• "An 11 minute documentary exploring the merits and impact of pixel art, animation and chiptune music." Nice interviews, careful, and thoughtful.
  • "Our original inclination was to put game content under "~/Library/Application Support/Steam", along with the other support files Steam uses. The problem is that uninstalling an application is meant to be as simple as dragging it from the Applications folder into the Trash. However, uninstalling Steam this way will leave all of your game content on the drive, which could easily be quite a few gigabytes of wasted space. Our solution was to put the content in a very visible and often used location so users could easily find and delete the game data if they didn't want it anymore. That's right, we chose the Documents folder specifically because it was visible and often used — the very reasons users don't want it there." Well done, Valve, for explaining this in the short term, and providing a solution in the long term. (And: their thinking wasn't so woolly, really).
  • "The route of the [Metropolitan] line between Paddington and Bayswater (opened in 1868) necessitated the demolition of 23 and 24 Leinster Gardens, situated on a long, upmarket terrace of five story houses, and it was decided to build a 5ft-thick facade which matched the houses either side of the break."
  • Back in 2006, early on a Saturday morning, artist Julien Berthier installed a new door in the city of Paris—but it was a fake door, leading nowhere, on an otherwise empty wall in the 3rd arrondissement… Unbelievably, Berthier adds, "Almost 4 years later, the address still exists. Regularly graffitied it is even cleaned by the city service.”
  • "Outside of the novel setting, the individual multiplayer games have nothing substantial to offer a person other than progression. This is pretty ordinary stuff.<br />
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    There are so many things to do in the actual game that you'd want to do with other people: you'd want to play horsehoes, or Poker, or Blackjack. Even those would be diversions, though. You'd want to drive cattle, or steal them; you want to cut a slice of that country out and see what you could make of it – or get yours riding rough over the smaller towns. As it stands, you're given desperately limited access to a sterile, stricken place without heart or memory." (RDR is great, no question of that, but I think Tycho's right about the missed opportunities of Free Roam. More on this in a proper blog post, coming soon).
  • "Now, the cordial racist shopkeeper and I have a relationship. Every five days I return to Armadillo; he warmly greets me, and I kill him. I've even found ways to avoid tedium. Sometimes a single shot to the head does the trick; other times I lasso and hogtie him before letting him have it. If I've had an especially bad day on the range, I let him tell me about the Jews before plugging him multiple times in the piehole, courtesy of my Dead Eye slo-mo skill. Occasionally I even shoot up the store. I guess you could say I'm a loyal customer." And still the myth of Rockstar's "open-world" is punctured by rendering players impotent against things they – rather than their character – have a problem with.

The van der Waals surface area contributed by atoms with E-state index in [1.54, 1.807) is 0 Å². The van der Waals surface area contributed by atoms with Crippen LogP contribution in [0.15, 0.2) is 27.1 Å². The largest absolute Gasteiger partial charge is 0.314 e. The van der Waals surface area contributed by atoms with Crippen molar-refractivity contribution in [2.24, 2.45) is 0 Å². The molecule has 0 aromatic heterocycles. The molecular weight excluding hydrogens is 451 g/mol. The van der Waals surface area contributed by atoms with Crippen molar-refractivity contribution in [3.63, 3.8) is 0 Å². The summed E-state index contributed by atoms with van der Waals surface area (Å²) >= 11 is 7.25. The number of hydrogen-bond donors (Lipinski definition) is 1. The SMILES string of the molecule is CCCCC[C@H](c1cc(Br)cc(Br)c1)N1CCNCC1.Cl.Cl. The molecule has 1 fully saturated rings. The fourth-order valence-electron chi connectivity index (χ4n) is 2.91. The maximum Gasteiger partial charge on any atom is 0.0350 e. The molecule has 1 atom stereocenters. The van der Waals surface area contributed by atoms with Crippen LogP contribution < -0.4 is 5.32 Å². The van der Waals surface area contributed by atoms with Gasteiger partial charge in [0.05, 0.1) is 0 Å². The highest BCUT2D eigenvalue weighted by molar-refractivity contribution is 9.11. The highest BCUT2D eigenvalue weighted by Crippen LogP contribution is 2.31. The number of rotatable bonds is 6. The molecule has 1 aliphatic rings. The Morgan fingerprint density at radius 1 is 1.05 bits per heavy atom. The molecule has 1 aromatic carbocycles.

• "Do you see this? It's the world's tiniest open-source violin." Yes.
  • "But imagine if the writer came up with a "story" before the rules.  A "pre-rules story."  At that point, you could create the rules around that story, and even if the rules seemed unconventional or unbalanced, you could be confident that they would work as long as the story works." Erm, not really; crap rules are crap rules, even if they make sense within the story. This paragraph directly contradicts his previous (accurate) paragraph, that stories must follow the rules of the game. To then say: "but we can retrofit rules onto the story if the latter was done first" just feels wrong. One more thing on my pile of "stuff about rules".
  • "There are a lot of other problems in the city hidden under the illusion of order and greatness: Suffocating air pollution, high unemployment, no fire stations, schools, or hospitals, a regimented lifestyle – this is the price that these sims pay for living in the city with the highest population. It’s a sick and twisted goal to strive towards. The ironic thing about it is the sims in Magnasanti tolerate it. They don’t rebel, or cause revolutions and social chaos. No one considers challenging the system by physical means since a hyper-efficient police state keeps them in line. They have all been successfully dumbed down, sickened with poor health, enslaved and mind-controlled just enough to keep this system going for thousands of years. 50,000 years to be exact. They are all imprisoned in space and time." Interview with the creator of Magnasanti. (If you've not seen the video, check it out; it is a SimCity obsession beyond belief).
  • "When people talk about serendipity, they’re not always talking about discovering something that’s totally brand-new. In fact, I’d haz ard that they’re USUALLY talk ing about randomly unearthing some thing that’s comforting and familiar. This is ten times more true with television."
  • "There are a lot of ways to approach burning discs. Burn keeps it simple, but still offers a lot of advanced options." I hate burning CDs in the Finder, and this looks great.
    (tags: burning cd dvd osx mac )

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